dreams in stucco
Fans of every conceivable thing on this earth and in our society exist in odd and wonderful forms. I am a fan of many, but as a photographer, I am very fond of stucco or plaster. This ancient finishing coat has been used around the world in both artistic and architectural applications, and has the added bonus of being less susceptible to fire. It usually is developed to have some texture, and a rainbow of different pigments can be added to give it more personality. The characteristics of a finished stucco surface render it nearly perfect for environmental portraiture (studio fabric backdrops and scrims imitate its edible texture), and it delineates shadows in crisp lines.
While in Taos last September for the Taos Fall Arts Festival opening, I shot several photographs of Our Lady of Guadalupe Church with a dramatic, near-sunset sky. But what I did not notice, initially, was how sharp the shadows of the church bells were against the stucco tower.
Even within the limitations of the "no, absolutely not" hours for shooting (between 10 and 2 in high summer), a photographer can get some interesting results by isolating light falling on stucco, as in this image of the church at Los Ojos, New Mexico.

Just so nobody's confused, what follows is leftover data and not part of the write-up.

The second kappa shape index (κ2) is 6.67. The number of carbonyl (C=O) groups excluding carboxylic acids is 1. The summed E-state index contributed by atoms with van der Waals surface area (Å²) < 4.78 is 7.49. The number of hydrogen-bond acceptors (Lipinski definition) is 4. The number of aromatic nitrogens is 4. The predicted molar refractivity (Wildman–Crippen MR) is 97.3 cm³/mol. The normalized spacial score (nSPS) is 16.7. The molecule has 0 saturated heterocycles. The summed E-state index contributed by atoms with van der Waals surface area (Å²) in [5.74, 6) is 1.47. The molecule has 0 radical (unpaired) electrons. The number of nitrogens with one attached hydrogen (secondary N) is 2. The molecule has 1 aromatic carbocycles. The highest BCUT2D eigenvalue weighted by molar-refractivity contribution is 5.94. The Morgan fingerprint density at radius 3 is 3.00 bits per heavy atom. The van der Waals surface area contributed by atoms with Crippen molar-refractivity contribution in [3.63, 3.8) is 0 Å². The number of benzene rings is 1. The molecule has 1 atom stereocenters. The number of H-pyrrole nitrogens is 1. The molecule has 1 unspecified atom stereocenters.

Fort Union National Monument, with its many restored adobe and brick (and brick-capped) walls, makes everything and everyone ready for a close-up. The shadows from the wagon wheel against the stucco seem perfectly clear and precisely etched.
Finally, an environmental portrait of actor Stewart Herd against a stucco wall that, just by being there, seems to add to his persona
until next Monday,
a passion for the [email protected]
Keywords: Blacks Crossing Photography, Daryl A. Black, Los Ojos, Our Lady of Guadalupe Church, Taos, New Mexico, Stewart Herd, Taos, architecture, bell towers, church bells, churches, environmental portraiture
Margaret B Rodriguez(non-registered)
Have you seen the 'miraculous' image of Jesus at the Rancho de Taos Parish? It was formerly displayed in the main church, until folks started taking pieces of canvas as relics, or whatever. Defacing it anyway. If you haven't seen it yet, it is a must... pretty mysterious. It appears different in the dark! Check it out, if you haven't seen it yet. Now its being 'secured' in the Parish Hall. Ciao!
This is a marvelous examination of stucco, Daryl. The deep shadows of the first two set off the glow of the sun drenched stucco while the more subtle shadow of the church in Los Ojos reveals the texture beautifully. The wagon wheel is a classic and the portrait shows what an ideal background it is.
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